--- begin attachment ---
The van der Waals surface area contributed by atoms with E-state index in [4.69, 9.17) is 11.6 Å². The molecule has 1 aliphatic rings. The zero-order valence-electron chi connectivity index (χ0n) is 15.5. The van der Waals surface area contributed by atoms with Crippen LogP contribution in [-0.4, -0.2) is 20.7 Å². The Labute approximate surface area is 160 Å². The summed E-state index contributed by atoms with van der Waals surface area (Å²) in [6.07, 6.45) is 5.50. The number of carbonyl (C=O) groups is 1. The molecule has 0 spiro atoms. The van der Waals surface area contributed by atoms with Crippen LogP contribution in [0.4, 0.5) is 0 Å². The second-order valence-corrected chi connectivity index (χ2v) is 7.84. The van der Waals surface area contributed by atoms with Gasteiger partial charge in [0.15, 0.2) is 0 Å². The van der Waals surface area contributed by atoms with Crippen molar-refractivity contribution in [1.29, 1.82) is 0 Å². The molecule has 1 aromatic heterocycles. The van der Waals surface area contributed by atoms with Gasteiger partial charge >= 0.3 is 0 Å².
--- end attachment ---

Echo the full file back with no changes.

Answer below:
The van der Waals surface area contributed by atoms with E-state index in [4.69, 9.17) is 11.6 Å². The molecule has 1 aliphatic rings. The zero-order valence-electron chi connectivity index (χ0n) is 15.5. The van der Waals surface area contributed by atoms with Crippen LogP contribution in [-0.4, -0.2) is 20.7 Å². The Labute approximate surface area is 160 Å². The summed E-state index contributed by atoms with van der Waals surface area (Å²) in [6.07, 6.45) is 5.50. The number of carbonyl (C=O) groups is 1. The molecule has 0 spiro atoms. The van der Waals surface area contributed by atoms with Crippen LogP contribution in [0.4, 0.5) is 0 Å². The second-order valence-corrected chi connectivity index (χ2v) is 7.84. The van der Waals surface area contributed by atoms with Gasteiger partial charge in [0.15, 0.2) is 0 Å². The van der Waals surface area contributed by atoms with Crippen molar-refractivity contribution in [1.29, 1.82) is 0 Å². The molecule has 1 aromatic heterocycles. The van der Waals surface area contributed by atoms with Gasteiger partial charge >= 0.3 is 0 Å².